Blunt Enters Missouri Senate Race
Rep. Roy Blunt, a former member of the Republican House leadership,
that he is running for the Senate seat to be vacated by
Sen. Kit Bond (R-MO) in 2010. Blunt is not the only Republican eyeing
the seat, however. State Treasurer Sarah Steelman (R) is also pondering
a bid. On the Democratic side, the most likely candidate is Secretary
of State Robin Carnahan. The Missouri race will be one of the most
closely watched races in 2010. Open Senate seats in states that are
this closely balanced between Democrats and Republicans are pretty rare.
In Nov., John McCain carried the state by fewer than 4000 votes out of
2.9 million votes cast.
House Seat for D.C. to be Debated by Senate Next Week
A bill to give D.C. a full seat in the House of Representative
Congress this session. Generally, Democrats are for it (because D.C. is full
of Democrats) and Republicans are against it (because D.C. is full of
Democrats). However, to make the bill more palatable to Republicans, it would
increase the House from 435 members to 437 members, with the other seat going
to the state that came closest in 2000 to getting another representative.
That state is Utah, where the Republicans control the state machinery and can
gerrymander the districts to make sure the new representative is a Republican.
If the bill passes both houses of Congress and is signed by President Obama,
it becomes law. No changes to the constitution are required. Congress has changed
the size of the House many times in history as the nation grew.
Giving D.C. senators is a different story altogether. The constitution says clearly
that each state gets two senators and this bill would not make D.C. a state. Making
it a state would require only an act of Congress (which happened when Alaska and Hawaii)
were admitted to the union), but Republicans would filibuster it to death because it would
virtually guarantee two more Democratic senators. Other proposals to give the residents of
D.C. representation in the Senate, such as making it part of Maryland, are nonstarters.
(Making it part of Virginia would be even worse for the Republicans since it would
change Virginia from a state trending blue to a permanently deep blue state; adding it to Maryland would change little.)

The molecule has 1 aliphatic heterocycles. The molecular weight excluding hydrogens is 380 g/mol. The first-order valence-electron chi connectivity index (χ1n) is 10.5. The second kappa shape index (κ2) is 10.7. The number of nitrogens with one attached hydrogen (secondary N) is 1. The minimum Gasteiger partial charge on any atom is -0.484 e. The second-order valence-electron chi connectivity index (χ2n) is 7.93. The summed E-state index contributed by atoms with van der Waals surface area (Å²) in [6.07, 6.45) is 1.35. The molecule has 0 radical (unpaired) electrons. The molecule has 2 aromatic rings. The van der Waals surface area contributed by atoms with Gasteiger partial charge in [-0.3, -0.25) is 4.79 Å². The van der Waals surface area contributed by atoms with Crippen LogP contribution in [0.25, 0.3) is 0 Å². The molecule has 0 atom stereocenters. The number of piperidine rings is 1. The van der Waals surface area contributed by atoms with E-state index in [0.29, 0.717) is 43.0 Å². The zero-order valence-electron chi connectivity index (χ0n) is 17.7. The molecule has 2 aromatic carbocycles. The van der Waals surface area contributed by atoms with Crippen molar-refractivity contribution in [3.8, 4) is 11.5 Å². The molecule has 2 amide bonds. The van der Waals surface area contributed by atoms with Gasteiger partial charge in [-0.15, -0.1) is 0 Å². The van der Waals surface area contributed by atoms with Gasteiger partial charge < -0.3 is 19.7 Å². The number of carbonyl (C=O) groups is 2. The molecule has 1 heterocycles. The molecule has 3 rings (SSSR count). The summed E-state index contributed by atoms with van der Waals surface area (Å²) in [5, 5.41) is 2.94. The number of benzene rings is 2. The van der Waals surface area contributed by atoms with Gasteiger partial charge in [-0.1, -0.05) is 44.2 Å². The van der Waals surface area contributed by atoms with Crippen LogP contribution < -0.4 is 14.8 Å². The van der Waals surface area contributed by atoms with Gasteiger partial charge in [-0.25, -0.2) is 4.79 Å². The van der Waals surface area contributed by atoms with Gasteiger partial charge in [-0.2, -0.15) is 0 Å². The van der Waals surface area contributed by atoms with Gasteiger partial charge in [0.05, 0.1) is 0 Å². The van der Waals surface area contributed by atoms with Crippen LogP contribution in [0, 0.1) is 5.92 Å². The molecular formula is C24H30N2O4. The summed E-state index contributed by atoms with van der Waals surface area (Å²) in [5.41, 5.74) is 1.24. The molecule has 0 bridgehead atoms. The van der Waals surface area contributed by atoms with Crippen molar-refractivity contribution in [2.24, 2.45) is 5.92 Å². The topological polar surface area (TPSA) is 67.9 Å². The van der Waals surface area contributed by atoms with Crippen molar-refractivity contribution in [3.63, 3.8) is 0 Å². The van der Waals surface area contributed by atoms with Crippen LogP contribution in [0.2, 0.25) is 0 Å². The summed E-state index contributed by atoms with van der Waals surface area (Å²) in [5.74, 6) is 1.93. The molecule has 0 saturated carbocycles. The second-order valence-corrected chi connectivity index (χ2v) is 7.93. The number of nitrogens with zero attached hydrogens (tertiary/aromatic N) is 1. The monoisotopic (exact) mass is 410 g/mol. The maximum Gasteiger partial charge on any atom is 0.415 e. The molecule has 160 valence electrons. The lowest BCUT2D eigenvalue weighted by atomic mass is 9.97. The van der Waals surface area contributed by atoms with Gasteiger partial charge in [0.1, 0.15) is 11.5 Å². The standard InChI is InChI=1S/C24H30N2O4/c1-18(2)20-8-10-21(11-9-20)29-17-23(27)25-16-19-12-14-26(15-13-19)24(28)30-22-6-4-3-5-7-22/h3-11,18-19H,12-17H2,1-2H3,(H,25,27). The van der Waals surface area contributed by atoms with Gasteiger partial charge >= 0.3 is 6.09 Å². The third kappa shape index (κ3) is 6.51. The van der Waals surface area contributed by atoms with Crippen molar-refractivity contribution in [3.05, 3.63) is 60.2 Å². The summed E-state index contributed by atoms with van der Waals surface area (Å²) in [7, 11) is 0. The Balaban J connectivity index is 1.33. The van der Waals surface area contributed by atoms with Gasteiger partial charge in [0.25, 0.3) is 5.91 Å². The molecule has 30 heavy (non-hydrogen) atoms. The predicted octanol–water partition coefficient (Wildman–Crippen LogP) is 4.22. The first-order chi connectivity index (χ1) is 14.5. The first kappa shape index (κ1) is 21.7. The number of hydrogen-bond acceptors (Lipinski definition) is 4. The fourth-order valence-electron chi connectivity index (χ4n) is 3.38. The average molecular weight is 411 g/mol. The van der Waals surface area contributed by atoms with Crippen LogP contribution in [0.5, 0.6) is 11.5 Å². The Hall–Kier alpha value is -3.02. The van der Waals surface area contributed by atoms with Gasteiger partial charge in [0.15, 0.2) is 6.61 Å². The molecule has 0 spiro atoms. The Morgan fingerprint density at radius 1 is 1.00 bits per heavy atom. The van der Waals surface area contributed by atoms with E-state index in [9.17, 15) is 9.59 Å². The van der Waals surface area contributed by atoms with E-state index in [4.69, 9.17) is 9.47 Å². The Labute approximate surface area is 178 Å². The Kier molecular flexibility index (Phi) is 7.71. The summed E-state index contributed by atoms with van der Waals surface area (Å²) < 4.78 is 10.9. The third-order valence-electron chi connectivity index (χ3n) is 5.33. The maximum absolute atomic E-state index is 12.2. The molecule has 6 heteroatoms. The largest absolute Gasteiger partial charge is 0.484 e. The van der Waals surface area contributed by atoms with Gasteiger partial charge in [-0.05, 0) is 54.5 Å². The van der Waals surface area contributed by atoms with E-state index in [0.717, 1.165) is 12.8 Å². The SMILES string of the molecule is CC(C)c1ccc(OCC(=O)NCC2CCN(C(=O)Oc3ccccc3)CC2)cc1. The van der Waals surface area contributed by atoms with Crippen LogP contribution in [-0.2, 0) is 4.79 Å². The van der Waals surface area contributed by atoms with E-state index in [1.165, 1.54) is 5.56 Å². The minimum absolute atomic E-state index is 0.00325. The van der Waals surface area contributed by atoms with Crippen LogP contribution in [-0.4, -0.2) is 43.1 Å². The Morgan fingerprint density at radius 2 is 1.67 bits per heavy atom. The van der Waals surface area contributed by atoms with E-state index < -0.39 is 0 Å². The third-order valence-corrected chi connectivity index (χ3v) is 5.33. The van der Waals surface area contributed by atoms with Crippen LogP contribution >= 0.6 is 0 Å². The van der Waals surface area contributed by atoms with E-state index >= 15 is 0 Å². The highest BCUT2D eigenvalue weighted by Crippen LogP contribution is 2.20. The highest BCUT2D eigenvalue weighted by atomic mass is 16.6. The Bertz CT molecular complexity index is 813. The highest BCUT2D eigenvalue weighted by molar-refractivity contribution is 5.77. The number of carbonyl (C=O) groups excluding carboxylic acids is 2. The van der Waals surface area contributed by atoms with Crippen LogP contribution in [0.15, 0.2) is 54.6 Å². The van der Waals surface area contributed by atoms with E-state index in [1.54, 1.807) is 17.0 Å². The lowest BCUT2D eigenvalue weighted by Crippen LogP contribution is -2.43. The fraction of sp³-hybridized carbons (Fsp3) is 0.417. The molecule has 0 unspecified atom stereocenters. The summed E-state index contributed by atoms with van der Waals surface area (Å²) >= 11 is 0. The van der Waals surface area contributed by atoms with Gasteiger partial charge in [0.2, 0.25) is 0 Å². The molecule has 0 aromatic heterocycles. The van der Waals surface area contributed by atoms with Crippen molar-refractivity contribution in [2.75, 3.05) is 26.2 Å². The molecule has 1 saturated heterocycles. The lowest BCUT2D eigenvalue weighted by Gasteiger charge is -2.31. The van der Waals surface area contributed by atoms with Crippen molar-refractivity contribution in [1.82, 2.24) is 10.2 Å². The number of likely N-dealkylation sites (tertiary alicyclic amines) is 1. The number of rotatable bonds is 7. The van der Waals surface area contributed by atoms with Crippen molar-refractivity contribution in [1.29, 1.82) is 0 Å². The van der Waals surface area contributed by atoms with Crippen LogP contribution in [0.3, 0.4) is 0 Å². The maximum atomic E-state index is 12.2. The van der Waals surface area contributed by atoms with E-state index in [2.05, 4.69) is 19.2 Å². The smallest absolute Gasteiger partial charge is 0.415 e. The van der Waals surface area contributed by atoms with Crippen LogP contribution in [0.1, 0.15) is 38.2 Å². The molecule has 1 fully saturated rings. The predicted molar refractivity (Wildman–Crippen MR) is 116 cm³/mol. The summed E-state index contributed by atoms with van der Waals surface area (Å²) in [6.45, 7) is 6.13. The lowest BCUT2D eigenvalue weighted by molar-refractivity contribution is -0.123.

Conceivably Republicans could accept making D.C. part of Utah, but Democrats would probably
balk at that.
If the Democrats were ever to achieve 60 votes in the Senate, actually admitting
D.C. to the union as a state would probably be on the agenda. By way of analogy, the
the European Union's executive branch (the European Commission) is in Belgium
and the European Parliament meets in France for several sessions a year, although it also conducts some of its business
The Secretariat is in Luxembourg.
Neither is in some special no-man's land not part of any country.
Burris' Support Dissolving
A group of prominent black pastors
has added its voice
to a growing chorus asking Sen. Roland Burris (D-IL)
to resign from the Senate due to his possible perjury and willingness to at least contemplate raising money
for now-impeached-and-convicted former governor of Illinois Rod Blagojevich.
Several Republicans and an editorial in the Chicago Tribune have called for him to step down.
No Democrat is on record supporting him; they are all silent. There is no question that they all
want him to resign, though. He will be a very weak candidate in 2010 and they would rather have a
new senator who is squeaky clean. So far, the Illinois state legislature has not done what was talked
about a lot last month: change Illinois law to require all Senate vacancies to be filled by special
elections, just as House vacancies are. This would be a good time to do that, but there is no
detectable motion in that direction so far.
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